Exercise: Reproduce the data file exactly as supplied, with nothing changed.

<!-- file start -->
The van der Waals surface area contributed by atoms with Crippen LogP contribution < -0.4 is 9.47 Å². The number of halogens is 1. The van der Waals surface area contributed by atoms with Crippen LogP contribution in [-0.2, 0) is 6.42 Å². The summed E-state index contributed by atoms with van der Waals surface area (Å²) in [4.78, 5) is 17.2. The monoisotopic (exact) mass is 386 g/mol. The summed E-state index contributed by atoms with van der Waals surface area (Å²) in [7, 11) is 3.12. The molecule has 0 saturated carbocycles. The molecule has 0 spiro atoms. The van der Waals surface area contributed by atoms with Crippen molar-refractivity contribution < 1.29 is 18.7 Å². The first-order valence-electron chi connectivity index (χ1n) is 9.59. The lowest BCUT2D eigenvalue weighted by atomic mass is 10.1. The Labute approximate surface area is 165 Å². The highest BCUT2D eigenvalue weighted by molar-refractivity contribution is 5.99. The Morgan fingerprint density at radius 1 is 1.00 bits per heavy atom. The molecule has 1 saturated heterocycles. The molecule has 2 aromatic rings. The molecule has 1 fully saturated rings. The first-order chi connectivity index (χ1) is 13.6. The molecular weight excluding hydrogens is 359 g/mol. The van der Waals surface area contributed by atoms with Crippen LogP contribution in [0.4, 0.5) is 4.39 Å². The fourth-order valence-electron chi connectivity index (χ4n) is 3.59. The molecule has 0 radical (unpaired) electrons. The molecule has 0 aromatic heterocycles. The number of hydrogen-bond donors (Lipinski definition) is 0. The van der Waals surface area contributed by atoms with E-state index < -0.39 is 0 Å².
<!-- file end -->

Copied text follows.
The van der Waals surface area contributed by atoms with Crippen LogP contribution < -0.4 is 9.47 Å². The number of halogens is 1. The van der Waals surface area contributed by atoms with Crippen LogP contribution in [-0.2, 0) is 6.42 Å². The summed E-state index contributed by atoms with van der Waals surface area (Å²) in [4.78, 5) is 17.2. The monoisotopic (exact) mass is 386 g/mol. The summed E-state index contributed by atoms with van der Waals surface area (Å²) in [7, 11) is 3.12. The molecule has 0 saturated carbocycles. The molecule has 0 spiro atoms. The van der Waals surface area contributed by atoms with Crippen molar-refractivity contribution < 1.29 is 18.7 Å². The first-order valence-electron chi connectivity index (χ1n) is 9.59. The lowest BCUT2D eigenvalue weighted by atomic mass is 10.1. The Labute approximate surface area is 165 Å². The highest BCUT2D eigenvalue weighted by molar-refractivity contribution is 5.99. The Morgan fingerprint density at radius 1 is 1.00 bits per heavy atom. The molecule has 1 saturated heterocycles. The molecule has 2 aromatic rings. The molecule has 1 fully saturated rings. The first-order chi connectivity index (χ1) is 13.6. The molecular weight excluding hydrogens is 359 g/mol. The van der Waals surface area contributed by atoms with Crippen LogP contribution in [0.4, 0.5) is 4.39 Å². The fourth-order valence-electron chi connectivity index (χ4n) is 3.59. The molecule has 0 radical (unpaired) electrons. The molecule has 0 aromatic heterocycles. The number of hydrogen-bond donors (Lipinski definition) is 0. The van der Waals surface area contributed by atoms with E-state index < -0.39 is 0 Å².